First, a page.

Microorganisms and metabolites
The pH and microbiological counts were analyzed as described by Jin et al. (2017). A lactic acid enzymology assay kit (Nanjing Jiancheng Technology Co., Ltd.) was used to determine lactic acid content using the manufacturer’s protocol provided with the kit. Cellulase, xylanase, pectinase and β-mannase activities were analyzed by DNS method (Blibech et al. 2020; Parab et al. 2017; Salim et al. 2017). The activity of neutral protease was detected as mentioned by Salim et al. (2017). Antimicrobial activity of FSBM was analyzed using an agar-well diffusion assay. The Staphylococcus aureus ATCC25923 and Escherichia coli ATCC25922 were used as indicator organisms for antimicrobial test (Su et al. 2018). Moist samples after two-stage fermentation were diluted in 0.85% NaCl and transferred into a well in the MH agar containing corresponding pathogens at 37 °C for 24 h. The control discs were impregnated with supernatant of uninoculated SBM.
Dried samples at 0 h, 24 h, 48 h, and 72 h were analyzed according to AOAC International Guidelines (2005) to determine contents of dry matter (DM), crude fibre (CF), crude protein (CP), neutral detergent fiber (NDF), and acid detergent fiber (ADF), total phosphorus (P), Calcium (Ca), ash. The method reported by Ovissipour et al. was used to determine sample TCA-SP content (Ovissipour et al. 2013). An automated amino acid analyzer (LA8080; Hitachi, Tokyo, Japan) was used to determine amino acid profiles. Before analysis, the dried samples were hydrolyzed with 6 mol/L HCl at 110 °C for 24 h. Analyses of glycinin and β-conglycinin contents in uninoculated SBM and FSBM were conducted using an indirect competitive enzyme-linked immunosorbent assay (ELISA) kit as per kit instructions (Long zhou fang ke Bio Co., Ltd.).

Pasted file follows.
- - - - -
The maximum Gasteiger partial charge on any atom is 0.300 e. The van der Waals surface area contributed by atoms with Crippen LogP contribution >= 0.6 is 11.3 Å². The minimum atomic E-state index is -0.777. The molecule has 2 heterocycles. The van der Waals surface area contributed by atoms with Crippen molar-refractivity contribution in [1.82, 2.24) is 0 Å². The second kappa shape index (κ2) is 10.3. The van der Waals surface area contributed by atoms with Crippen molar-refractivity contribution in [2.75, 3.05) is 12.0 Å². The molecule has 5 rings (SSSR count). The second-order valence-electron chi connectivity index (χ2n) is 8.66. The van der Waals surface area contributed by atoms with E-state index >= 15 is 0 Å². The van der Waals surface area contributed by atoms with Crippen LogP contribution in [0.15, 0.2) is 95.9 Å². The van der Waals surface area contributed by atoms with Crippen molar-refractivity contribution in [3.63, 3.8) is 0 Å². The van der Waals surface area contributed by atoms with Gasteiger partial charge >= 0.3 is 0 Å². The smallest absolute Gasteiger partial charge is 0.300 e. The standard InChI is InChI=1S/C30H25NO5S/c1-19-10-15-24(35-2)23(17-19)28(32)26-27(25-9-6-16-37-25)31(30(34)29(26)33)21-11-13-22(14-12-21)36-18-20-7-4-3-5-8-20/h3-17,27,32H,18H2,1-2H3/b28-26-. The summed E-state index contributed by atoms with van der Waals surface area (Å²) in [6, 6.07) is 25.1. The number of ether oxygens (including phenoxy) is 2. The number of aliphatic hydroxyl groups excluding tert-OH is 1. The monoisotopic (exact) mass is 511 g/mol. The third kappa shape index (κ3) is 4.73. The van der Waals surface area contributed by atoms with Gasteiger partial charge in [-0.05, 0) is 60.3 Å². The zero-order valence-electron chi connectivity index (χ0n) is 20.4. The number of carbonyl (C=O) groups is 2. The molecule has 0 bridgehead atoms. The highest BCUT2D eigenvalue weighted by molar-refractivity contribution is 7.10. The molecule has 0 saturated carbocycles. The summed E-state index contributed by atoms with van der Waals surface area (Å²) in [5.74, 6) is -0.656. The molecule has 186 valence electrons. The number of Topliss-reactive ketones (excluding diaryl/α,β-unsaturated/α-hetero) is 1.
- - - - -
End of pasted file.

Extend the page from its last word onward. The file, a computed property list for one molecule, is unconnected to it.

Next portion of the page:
A Plant Protein Extraction Kit (Beijing Solarbio Science and Technology Co., Ltd.) was used to extract soluble proteins from uninoculated SBM and FSBM according to the protocol provided. Next, sample protein concentrations were determined using a Bio-Rad Protein Assay Kit (Bio-Rad, USA) and an SDS-PAGE system utilizing 12% polyacrylamide separating gels for 120 min at 65 mV to fractionate soluble proteins, as reported by Shi et al. (2017a). Post-electrophoresis, gels were stained for 45 min with Coomassie Brilliant Blue R-250 (Bio-Rad, USA) then destained in 7% acetic acid.
Physical property changes of samples were examined by SEM according to the protocol of the Electronic Microscopy Center of Xi’an Lianyi Sharing Information Technology Co. ltd. The microstructures of uninoculated SBM and FSBM were observed using a field-emission SEM (JSM-7900, JEOL, Japan) at ×1000, ×1500, ×3000 and ×5000 magnifications.